This Leek and Chive Champ wasn’t made by the books. I tend to do that a lot. I purchased the leeks with the idea I was going to make a batch of potato leek soup and then use the rest of the leeks for this recipe. I kept putting it off and then my poor leeks started to look a little worse for wear. I stuck them in a cup of water and when I got a bit of time I went ahead and sliced them up; cooking them according to the recipe instructions. I then put them in a container and saved them in the fridge until I was ready to make the champ. Then I sort of boiled the potatoes, mashed them and added the chives / green onions and warmed up leeks.
The original recipe called for 3 potatoes and 2 leeks. We used 4 potatoes and 3 leeks. I would change it though. Kiddo wasn’t a fan. It was to onion-y for her. She likes leeks but it was a little too much for her in the potatoes like this. Hubs was the same way. I actually liked it, but felt we could cut the leeks down. So, for next time, I am going to do 5 medium potatoes and maybe 1 – 2 leeks. I would suggest the same for you, too. Unless of course you really like leeks 😉
- 4-5 medium russet potatoes, peeled and diced
- 6 tbsp butter, divided
- 2 large leeks, trim off the really dark tops. We want the light green and white parts only. Sliced.
- ½ cup milk
- ¼ cup chopped fresh chives ( we use green onions, about 3 stalks)
- 1 tsp salt
- 1 tsp black pepper
- ¾ cup prepared French fried onions
- In a medium stock pot or dutch oven add a tbs of butter and the leeks.
- Cook until tender, about 3-4 minutes.
- Put on a plate or in a bowl and set aside.
- Using the same pot add the potatoes.
- Cover with cold water until the water is about 2 inches above the potatoes.
- Bring to a boil.
- Reduce heat and continue cooking for another 15 minutes or until potatoes are tender.
- Drain and return to pan.
- Use a masher to mash the potatoes or a hand mixer if you prefer.
- Add milk, 2 tbs butter, chives (or green onions) and leeks. Use a wooden spoon or plastic spatula to mix. Folding ingredients into each other.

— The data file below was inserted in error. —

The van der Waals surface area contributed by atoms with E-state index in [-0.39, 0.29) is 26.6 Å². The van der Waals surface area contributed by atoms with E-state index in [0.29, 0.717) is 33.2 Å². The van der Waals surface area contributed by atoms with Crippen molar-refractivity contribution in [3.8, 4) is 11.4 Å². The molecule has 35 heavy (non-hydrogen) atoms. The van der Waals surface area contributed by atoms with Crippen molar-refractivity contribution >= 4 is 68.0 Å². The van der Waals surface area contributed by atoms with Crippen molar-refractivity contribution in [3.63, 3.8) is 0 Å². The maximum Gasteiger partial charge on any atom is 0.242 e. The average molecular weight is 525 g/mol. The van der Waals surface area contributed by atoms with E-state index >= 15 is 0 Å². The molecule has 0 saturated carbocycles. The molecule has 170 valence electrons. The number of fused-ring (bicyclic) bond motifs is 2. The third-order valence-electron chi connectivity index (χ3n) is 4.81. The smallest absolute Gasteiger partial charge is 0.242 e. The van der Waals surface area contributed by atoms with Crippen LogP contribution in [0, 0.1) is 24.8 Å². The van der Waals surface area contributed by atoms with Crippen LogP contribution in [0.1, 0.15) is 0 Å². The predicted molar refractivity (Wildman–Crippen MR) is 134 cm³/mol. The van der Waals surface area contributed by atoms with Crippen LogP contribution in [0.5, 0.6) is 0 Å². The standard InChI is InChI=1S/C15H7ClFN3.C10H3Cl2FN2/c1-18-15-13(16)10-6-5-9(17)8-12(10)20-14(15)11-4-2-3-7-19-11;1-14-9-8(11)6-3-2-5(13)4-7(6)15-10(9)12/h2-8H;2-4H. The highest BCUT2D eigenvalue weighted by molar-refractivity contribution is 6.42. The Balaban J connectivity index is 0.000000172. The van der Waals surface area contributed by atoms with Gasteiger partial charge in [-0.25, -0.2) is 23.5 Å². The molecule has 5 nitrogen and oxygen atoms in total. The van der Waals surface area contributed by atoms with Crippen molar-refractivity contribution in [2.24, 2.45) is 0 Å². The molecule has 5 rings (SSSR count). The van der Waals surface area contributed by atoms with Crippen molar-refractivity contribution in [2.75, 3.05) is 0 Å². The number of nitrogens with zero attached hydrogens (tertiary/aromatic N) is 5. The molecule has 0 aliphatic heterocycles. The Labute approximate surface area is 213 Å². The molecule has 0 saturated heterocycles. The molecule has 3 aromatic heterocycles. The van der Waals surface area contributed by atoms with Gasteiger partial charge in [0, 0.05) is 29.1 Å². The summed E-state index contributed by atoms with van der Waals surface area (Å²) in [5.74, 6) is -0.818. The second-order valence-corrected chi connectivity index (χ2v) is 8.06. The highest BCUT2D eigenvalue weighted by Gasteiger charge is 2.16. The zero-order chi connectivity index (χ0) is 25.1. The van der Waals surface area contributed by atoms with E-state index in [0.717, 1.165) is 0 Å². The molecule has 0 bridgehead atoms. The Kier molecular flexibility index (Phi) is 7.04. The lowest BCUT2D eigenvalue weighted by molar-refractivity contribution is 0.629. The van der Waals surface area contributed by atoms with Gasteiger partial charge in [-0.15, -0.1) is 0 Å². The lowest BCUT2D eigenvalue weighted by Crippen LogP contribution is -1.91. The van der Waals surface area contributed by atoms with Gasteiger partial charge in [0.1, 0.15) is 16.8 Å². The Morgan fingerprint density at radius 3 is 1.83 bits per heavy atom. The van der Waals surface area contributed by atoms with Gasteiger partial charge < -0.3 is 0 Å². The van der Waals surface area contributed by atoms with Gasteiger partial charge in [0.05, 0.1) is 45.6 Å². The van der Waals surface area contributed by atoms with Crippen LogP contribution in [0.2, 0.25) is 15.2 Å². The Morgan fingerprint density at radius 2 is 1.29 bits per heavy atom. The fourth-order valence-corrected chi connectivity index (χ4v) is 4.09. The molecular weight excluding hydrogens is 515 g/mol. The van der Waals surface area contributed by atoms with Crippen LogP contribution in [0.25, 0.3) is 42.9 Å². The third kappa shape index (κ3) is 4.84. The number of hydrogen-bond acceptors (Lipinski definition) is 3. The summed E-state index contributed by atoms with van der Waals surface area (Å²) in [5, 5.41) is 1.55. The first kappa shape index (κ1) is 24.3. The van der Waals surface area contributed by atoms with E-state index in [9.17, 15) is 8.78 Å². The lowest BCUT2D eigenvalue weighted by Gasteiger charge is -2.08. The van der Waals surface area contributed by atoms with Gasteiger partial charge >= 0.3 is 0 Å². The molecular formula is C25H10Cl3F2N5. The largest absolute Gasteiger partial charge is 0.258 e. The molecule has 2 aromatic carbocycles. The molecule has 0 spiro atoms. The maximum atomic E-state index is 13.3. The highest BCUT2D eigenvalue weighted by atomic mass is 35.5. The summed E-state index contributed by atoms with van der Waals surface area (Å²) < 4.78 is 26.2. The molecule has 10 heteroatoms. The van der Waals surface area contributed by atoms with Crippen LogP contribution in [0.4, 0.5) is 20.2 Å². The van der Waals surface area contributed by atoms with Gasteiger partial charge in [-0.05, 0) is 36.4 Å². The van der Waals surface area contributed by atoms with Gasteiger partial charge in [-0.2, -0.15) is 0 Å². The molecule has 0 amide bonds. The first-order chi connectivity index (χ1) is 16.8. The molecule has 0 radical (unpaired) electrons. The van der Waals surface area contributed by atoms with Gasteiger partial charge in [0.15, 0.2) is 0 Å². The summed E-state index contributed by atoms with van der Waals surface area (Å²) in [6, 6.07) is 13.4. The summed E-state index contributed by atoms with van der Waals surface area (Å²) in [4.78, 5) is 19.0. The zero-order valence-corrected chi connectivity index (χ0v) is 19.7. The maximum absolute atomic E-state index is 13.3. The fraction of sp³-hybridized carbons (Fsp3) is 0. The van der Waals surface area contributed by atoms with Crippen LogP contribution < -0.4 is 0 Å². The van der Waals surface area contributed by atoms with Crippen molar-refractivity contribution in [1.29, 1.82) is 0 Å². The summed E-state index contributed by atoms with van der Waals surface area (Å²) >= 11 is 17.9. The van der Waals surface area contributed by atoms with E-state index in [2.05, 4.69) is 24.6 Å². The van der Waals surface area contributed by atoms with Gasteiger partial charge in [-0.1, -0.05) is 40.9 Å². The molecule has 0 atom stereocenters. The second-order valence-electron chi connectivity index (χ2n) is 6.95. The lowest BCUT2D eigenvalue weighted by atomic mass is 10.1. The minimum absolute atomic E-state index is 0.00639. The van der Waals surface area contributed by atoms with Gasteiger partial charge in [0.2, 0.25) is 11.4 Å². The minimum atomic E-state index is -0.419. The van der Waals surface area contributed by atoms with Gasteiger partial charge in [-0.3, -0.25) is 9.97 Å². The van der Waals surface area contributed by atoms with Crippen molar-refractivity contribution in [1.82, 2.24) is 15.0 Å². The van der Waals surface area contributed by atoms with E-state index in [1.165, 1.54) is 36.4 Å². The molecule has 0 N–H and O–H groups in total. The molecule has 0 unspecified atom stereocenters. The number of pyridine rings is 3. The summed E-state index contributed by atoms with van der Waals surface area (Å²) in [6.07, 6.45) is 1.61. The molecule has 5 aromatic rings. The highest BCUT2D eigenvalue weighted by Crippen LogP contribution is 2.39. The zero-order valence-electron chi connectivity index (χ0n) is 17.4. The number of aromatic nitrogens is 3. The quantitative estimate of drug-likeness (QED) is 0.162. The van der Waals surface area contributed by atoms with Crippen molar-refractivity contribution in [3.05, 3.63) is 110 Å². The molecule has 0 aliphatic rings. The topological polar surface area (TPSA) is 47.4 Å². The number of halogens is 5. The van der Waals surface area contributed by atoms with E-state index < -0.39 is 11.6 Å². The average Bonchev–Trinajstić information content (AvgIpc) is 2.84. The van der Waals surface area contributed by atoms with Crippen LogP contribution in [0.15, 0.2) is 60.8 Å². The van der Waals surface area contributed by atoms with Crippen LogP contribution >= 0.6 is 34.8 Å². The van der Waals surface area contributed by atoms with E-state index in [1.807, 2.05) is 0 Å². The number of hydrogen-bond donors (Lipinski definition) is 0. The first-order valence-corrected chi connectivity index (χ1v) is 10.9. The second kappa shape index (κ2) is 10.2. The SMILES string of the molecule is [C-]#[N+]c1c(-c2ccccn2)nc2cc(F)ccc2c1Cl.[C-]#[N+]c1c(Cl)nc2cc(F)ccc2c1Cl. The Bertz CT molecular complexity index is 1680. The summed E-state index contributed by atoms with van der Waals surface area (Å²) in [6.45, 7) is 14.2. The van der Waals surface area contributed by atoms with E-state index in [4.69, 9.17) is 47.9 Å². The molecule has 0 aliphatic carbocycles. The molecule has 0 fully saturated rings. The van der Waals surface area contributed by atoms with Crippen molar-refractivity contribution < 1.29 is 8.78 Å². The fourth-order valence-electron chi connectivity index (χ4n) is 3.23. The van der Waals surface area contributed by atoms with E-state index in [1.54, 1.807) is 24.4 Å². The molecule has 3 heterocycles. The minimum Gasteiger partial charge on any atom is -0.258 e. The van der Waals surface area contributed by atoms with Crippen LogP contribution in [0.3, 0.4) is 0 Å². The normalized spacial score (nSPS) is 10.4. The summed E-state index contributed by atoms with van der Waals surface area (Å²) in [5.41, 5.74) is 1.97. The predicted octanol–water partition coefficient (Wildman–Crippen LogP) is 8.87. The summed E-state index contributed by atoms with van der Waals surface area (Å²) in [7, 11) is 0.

- Divide champ into bowls or serve on plate.
- Use a spoon to make a dip in the middle. Divide remaining butter so it will melt into a pool in the center of the potatoes.
- Salt and pepper to taste.
- Sprinkle the French fried onions on top.
Irish Soda Bread
The last few times we’ve made soda bread I have used my standard recipe of equal parts whole wheat flour and white flour. I find that this helps me with less stomach distress and helps to keep the glycemic index a little lower. We were out of whole wheat flour, so this is my other traditional recipe. My husband favors this recipe the most. He says it also reminds him of traditional Viking bread. It reminds me of the bread they eat in the Hobbit and LOTR movies. I guess, in theory it is probably the same 😉 I also love cooking mine in the cast iron skillet. It just seems to work better than a round pan.
- 4 cups flour
- 1 tsp baking soda
- 1 tsp salt
- 1 cup milk
- 1 tbsp vinegar
- Dried Herbs
- rosemary leaves
- caraway seeds
- Preheat oven to 450.
- Put 1 tbsp of vinegar into the cup of milk and set aside. This is homemade 'spoiled' milk.
- In a large bowl add the flour, baking soda and salt.
- Add the spoiled milk.
- Form into a ball. If your dough is too dry, add a splash of milk and a drop of vinegar at a time.
- Put into a pan and form into a round shape.
- Don't forget to cut a cross in it and bless the bread!
- Then sprinkle the dry herbs on top.
- You will cook at 450 for 10 minutes.
- Reduce heat to 400 and cook another 15-20 minutes.
What are your plans for St. Patrick’s Day; any special meals?